John just comes here to regurgitate the talking points he picks up in far-right publications. He understands they represent the views of his social betters…right-wing billionaires desperate to avoid taxation and regulations on business interests like fossil fuels. For John, following the money means nothing more and nothing less than giving his fealty to those billionaires, which he happily does in exchange for assurances that he’s a “rugged individual” and an “independent thinker”.

Do you have any actual evidence to support you arguments? Or is that to much to expect?

This is incorrect in several ways.
A. Disseminating in the law is defined thus: ““Disseminate” means the conveyance of information from the licensee to a patient under the licensee’s care in the form of treatment or advice.”

So yes, the law does apply only to patient relations. You were mistaken.

B. Three courts heard cases about this. One judge found that this is well within existing law on professional speech. Two did not. I think those judges were wrong, because the requirement that the information be “false”, by itself, would solve the issues – and as one of the judges going against the law admitted, “standard of care” is a regularly used metric. Consensus is more fuzzy, I agree, but “false information” would have prevented issues. And the Board already had authority to address false information: lying to patients or misleading them (even if the doctor believes the lies) is fairly described as gross negligence. The law did not really add.

C. Plaintiffs lawyers are supposed to make any argument for their clients. In this case, several of their clients can fairly be described as misinformers, but since Hoeg, for example, doesn’t appear to be treating anyone who she may be legitimately giving this information to, the court should have found that she has no standing. Her misinformation is disseminated online, and the law would not apply to her.

The way the plaintiff doctors claimed standing, by the way, was to claim the law stops them from giving misinformation or disinformation to their patients.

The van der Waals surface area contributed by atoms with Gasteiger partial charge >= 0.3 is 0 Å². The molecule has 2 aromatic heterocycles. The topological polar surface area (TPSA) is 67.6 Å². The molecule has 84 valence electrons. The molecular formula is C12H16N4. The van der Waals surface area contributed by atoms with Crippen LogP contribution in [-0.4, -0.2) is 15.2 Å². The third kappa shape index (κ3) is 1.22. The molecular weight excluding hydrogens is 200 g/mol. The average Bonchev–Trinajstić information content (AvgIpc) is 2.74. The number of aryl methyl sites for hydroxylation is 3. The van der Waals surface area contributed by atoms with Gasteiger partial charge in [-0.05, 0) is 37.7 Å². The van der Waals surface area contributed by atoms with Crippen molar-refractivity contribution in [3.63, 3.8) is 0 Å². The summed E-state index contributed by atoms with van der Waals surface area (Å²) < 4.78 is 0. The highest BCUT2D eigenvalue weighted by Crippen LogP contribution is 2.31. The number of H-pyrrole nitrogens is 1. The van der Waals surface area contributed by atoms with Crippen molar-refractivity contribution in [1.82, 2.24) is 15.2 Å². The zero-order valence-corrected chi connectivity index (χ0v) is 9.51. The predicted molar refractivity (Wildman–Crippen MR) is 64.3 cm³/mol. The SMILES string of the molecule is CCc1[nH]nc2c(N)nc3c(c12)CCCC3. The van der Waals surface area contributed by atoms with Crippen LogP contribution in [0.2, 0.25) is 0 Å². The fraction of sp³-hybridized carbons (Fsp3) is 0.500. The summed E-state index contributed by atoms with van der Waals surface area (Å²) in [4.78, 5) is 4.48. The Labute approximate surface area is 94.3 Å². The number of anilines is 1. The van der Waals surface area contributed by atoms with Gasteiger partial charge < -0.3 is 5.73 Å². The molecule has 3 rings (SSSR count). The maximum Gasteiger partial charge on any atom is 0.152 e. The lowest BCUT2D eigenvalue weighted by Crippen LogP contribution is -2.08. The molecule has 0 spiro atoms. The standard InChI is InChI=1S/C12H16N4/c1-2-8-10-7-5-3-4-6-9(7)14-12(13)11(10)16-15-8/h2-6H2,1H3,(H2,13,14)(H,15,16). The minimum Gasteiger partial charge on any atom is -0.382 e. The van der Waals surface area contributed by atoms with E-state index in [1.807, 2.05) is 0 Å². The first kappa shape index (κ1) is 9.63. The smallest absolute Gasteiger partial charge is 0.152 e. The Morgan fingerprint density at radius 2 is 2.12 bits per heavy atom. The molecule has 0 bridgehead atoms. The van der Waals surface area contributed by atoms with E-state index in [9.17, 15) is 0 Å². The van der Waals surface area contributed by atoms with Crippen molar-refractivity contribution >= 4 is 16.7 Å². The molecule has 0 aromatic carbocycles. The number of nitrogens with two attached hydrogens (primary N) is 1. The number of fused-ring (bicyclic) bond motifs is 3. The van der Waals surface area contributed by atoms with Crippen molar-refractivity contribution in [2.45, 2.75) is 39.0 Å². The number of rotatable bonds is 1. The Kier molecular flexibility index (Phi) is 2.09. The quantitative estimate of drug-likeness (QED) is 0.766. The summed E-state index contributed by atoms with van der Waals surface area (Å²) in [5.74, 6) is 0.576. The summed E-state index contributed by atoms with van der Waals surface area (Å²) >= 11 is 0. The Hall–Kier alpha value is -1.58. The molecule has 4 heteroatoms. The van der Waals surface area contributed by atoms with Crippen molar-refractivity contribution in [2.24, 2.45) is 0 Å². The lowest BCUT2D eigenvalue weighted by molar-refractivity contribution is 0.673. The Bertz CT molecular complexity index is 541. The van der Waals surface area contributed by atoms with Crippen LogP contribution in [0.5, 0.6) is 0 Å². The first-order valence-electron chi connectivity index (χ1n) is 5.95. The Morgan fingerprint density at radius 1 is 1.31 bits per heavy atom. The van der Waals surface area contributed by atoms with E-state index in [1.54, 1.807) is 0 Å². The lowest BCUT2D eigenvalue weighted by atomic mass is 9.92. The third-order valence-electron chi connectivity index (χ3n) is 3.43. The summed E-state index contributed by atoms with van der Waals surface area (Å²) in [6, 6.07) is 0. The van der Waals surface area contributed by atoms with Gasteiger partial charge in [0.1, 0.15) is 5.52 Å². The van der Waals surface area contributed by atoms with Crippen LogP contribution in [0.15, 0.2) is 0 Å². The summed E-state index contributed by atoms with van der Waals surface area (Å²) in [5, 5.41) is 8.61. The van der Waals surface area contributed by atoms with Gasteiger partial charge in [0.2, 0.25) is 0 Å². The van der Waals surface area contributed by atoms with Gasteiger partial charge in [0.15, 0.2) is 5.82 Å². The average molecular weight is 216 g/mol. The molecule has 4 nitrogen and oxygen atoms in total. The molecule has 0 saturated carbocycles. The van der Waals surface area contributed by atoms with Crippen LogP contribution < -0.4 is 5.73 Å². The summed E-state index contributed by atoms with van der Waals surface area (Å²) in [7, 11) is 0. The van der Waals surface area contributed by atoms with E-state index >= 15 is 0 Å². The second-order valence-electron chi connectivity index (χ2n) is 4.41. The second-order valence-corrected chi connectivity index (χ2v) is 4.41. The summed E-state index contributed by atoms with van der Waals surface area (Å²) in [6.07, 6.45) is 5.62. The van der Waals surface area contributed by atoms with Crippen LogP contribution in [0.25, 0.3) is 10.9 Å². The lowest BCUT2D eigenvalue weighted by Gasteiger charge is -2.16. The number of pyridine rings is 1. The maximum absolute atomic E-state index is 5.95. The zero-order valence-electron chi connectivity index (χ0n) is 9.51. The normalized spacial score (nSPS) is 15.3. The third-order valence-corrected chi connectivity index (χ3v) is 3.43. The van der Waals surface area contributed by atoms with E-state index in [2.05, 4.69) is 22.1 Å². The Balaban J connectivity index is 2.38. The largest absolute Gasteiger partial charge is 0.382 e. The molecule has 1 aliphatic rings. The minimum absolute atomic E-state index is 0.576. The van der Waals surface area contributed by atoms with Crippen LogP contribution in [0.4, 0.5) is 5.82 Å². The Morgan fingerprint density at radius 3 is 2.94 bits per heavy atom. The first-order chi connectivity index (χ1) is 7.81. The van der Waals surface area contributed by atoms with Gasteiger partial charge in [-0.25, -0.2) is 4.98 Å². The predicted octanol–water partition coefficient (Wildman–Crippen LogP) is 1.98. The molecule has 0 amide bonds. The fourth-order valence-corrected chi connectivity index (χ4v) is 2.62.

D. Consensus: if there is a “respectable minority” opinion, you would be right that there is no consensus – in which case the law would not apply. But in any case the medical board would be likely to act – and note, the law would require the board to act, it is not self-enforcing – it would have to show the consensus. Lack of one could be an argument for the doctors.

These doctors were not worried about areas of uncertainty. They wanted exactly to misinform about the consensus.

@ Igor:

Oh come on!
Isn’t it outrageous enough that you argue bio medical issues with experts/ well-educated commenters but now you’re discussing law with Prof Dorit?
I know that the standard alternative response is that scientists/ experts are too entrenched in their professions’ propaganda and brainwashing to see reality but SRSLY isn’t it Orac’s ( and to some degree, Dorit’s) entire schtick to research and explain alternative approaches as well as the consensus ? And to COMPARE them as to veridicality an efficacy?

Don’t ( ahem) psychologists study how people manage information and make decisions as well as how they deal with conflicting information and unrealistic beliefs? Believe me, you’re only looking at ripples on the surface of a vast ocean of research about these issues.

Isn’t it outrageous enough that you argue bio medical issues with experts/ well-educated commenters but now you’re discussing law with Prof Dorit?

It is surprising that igor demonstrate his lack of knowledge by trying to contradict Orac and Dorit on this, even though he has a history of showing his lack of knowledge on issues doesn’t stop him from giving his interpretations [even though they are always wrong].

I’m more surprised he didn’t take the tack of climate and evolution deniers who try to argue that consensus has no place in science and imply that it means people decide what they want to be true first and then shape their studies around that.

Consensus in science exists, but it always looks boring. For example, there is consensus about the laws of thermodynamics.

For instance, there was a well-founded consensus about Newton’s laws of mechanics, which eventually changed somewhat in early 1900s to incorporate “general relativity”, but in an incremental manner. Newton’s laws almost perfectly apply to our daily business.